UAE jumps in annual peace index despite global downturn

UAE has jumped 12 places to 44th in the annual Global Peace Index, produced by The Institute for Economics and Peace
UAE jumps in annual peace index despite global downturn
(EBRAHIM NOROOZI/AFP/Getty Images - for illustrative purposes only)
By Sam Bridge
Wed 06 Jun 2018 02:07 PM

The UAE has jumped 12 places in the annual Global Peace Index (GPI) report, produced by The Institute for Economics and Peace, an international think tank.

The GPI revealed that the world is less peaceful today than at any time in the last decade but the UAE rose from 56th to 44th, and up to second out of 20 countries in the Middle East and North Africa region.

The rise was one of the most significant recorded in this year’s edition and came despite the Middle East and North Africa remaining the world’s least peaceful region in 2018.

The largest contributors to the deterioration in the last year were the escalations in both interstate and internal armed conflicts, rise in political terror and reduced commitment to UN peacekeeping.

Syria, Afghanistan, South Sudan, Iraq and Somalia are the least peaceful countries whilst Iceland, New Zealand, Austria, Portugal and Denmark are the most peaceful countries.

Despite retaining its position as the most peaceful region in the world, Europe deteriorated for the third successive year. For the first time in the history of the index, a Western European country experienced one of the five largest deteriorations with Spain falling 10 places in the rankings to 30th, owing to internal political tensions and an increase in the impact of terrorism.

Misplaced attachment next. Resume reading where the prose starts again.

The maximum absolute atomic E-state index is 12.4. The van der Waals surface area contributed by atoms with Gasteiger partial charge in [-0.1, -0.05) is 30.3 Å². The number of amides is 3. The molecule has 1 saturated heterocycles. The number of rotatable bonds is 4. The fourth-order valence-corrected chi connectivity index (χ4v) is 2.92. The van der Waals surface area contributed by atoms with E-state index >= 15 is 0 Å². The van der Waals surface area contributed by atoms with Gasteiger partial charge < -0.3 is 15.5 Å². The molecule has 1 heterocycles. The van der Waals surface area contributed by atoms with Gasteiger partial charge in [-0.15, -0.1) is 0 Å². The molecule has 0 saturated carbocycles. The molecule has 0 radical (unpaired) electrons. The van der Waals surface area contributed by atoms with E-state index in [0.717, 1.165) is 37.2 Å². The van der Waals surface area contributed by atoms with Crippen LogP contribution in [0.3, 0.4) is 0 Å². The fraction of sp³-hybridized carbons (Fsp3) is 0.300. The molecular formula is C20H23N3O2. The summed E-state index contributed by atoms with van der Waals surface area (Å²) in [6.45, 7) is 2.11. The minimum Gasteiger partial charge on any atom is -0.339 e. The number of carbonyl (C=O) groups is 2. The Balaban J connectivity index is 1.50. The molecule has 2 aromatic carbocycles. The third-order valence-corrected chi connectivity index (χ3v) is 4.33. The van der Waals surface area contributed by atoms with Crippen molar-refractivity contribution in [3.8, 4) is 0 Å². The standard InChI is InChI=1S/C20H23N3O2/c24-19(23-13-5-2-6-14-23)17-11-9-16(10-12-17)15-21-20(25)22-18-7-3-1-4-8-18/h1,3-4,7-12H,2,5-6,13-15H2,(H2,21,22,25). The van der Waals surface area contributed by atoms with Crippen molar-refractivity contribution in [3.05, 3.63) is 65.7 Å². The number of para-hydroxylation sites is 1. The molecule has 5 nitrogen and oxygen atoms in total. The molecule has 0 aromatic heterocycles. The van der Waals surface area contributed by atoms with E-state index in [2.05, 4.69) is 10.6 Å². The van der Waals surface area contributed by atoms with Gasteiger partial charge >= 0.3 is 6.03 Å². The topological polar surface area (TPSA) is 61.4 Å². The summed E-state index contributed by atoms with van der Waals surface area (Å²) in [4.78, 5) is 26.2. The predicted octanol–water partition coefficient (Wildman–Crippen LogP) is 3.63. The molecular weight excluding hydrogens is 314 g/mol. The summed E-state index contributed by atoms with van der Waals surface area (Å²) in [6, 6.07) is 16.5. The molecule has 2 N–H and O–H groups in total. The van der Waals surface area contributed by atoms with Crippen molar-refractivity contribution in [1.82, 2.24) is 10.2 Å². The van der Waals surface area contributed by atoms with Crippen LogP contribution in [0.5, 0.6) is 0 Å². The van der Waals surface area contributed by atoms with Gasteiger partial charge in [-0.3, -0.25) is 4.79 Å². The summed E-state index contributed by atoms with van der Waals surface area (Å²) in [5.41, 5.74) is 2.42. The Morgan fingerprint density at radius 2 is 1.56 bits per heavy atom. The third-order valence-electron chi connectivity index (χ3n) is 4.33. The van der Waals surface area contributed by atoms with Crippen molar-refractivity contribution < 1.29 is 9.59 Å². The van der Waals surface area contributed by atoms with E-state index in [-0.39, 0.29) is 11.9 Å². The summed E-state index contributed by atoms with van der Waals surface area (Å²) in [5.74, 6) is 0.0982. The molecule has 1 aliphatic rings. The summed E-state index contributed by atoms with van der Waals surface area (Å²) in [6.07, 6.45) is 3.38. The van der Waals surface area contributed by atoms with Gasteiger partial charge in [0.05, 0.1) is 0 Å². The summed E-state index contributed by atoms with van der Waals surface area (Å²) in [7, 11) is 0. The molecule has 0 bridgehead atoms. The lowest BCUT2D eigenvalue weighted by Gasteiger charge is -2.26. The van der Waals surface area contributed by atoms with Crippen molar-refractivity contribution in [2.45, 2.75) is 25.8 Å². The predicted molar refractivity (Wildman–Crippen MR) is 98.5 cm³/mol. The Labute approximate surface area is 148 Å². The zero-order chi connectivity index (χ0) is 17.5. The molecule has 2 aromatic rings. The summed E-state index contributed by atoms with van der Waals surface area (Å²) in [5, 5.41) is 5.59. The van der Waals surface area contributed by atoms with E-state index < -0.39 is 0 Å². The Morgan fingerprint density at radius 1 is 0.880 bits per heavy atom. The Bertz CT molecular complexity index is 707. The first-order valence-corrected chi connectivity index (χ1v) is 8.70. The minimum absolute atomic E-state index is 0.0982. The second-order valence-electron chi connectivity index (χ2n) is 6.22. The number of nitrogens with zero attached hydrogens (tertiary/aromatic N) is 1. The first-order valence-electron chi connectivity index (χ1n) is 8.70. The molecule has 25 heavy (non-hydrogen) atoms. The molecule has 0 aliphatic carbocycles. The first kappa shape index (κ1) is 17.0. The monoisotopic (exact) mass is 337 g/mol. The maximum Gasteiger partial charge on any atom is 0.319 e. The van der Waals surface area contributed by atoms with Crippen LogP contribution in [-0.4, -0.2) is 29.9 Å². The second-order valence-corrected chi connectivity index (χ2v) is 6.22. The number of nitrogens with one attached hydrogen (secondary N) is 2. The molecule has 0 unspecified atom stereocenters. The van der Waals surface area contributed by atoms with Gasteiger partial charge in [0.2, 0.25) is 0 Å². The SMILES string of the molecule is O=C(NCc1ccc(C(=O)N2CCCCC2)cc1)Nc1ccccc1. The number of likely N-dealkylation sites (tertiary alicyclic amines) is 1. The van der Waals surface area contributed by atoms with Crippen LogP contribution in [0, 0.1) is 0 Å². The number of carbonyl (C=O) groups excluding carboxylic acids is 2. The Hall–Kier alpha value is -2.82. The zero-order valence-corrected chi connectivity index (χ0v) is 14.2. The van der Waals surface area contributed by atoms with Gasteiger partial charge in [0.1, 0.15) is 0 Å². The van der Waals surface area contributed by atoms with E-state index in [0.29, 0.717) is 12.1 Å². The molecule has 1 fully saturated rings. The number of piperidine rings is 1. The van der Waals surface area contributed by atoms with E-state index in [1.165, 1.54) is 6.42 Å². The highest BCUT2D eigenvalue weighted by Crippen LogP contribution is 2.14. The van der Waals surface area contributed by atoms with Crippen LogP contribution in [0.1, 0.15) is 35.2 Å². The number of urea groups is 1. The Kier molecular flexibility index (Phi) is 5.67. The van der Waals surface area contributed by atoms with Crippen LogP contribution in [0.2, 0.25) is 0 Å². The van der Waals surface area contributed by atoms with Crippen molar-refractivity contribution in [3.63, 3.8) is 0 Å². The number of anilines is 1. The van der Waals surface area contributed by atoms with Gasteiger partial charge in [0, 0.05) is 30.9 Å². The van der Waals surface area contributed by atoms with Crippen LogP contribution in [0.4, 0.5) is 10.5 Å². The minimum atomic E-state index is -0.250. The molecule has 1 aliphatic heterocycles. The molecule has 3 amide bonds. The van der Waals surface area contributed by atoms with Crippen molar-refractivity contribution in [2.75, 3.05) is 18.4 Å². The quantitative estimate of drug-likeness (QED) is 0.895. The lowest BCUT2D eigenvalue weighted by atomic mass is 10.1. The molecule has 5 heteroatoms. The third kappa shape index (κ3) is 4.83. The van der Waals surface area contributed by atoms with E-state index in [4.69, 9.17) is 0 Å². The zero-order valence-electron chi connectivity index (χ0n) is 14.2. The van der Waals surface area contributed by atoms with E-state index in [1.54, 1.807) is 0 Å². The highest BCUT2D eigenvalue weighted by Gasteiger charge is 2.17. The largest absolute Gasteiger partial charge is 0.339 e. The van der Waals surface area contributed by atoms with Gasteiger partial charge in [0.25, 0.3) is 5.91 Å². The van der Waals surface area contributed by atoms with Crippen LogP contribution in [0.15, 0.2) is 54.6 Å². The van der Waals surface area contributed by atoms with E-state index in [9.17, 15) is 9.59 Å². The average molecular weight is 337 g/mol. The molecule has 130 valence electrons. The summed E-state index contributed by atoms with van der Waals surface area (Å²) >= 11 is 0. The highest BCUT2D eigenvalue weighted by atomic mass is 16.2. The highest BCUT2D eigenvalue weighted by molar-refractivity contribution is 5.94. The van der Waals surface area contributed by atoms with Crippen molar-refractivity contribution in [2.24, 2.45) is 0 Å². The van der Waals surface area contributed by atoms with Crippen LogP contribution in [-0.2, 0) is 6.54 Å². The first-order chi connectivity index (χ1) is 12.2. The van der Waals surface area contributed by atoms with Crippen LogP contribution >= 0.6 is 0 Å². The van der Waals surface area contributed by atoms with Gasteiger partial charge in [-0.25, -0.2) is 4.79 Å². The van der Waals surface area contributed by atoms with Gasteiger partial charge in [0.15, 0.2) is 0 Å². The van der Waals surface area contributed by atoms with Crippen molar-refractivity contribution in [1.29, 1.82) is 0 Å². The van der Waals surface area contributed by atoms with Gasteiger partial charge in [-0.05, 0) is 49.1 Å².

The economic impact of violence on the global economy in 2017 was $14.8 trillion in purchasing power parity (PPP) terms, according to the report, equivalent to 12.4 percent of the world’s economic activity, or $1,988 for every person.

The economic impact of violence increased by 2 percent during 2017 due to increases in the cost of conflict and internal security expenditures, with the largest increases being in security spending occurring in China, Russia and South Africa.

Steve Killelea, founder and executive chairman of the IEP, said: “We have progressed on many fronts in the last decade but reaching greater peacefulness in the world has remained elusive.

"Ongoing conflicts such as those in Syria, Yemen, Libya and Afghanistan have, in the past decade, contributed towards a significant rise in battlefield deaths, a surging refugee population and an increase in terrorism.”

The report also showed that the US score continued to decline, driven by increased political instability, despite reductions in the impact from terrorism and militarisation.

The US is now one of the seven G20 members amongst the 50 least peaceful countries in the world, along with Mexico, South Africa, Saudi Arabia, India, Turkey and Russia.

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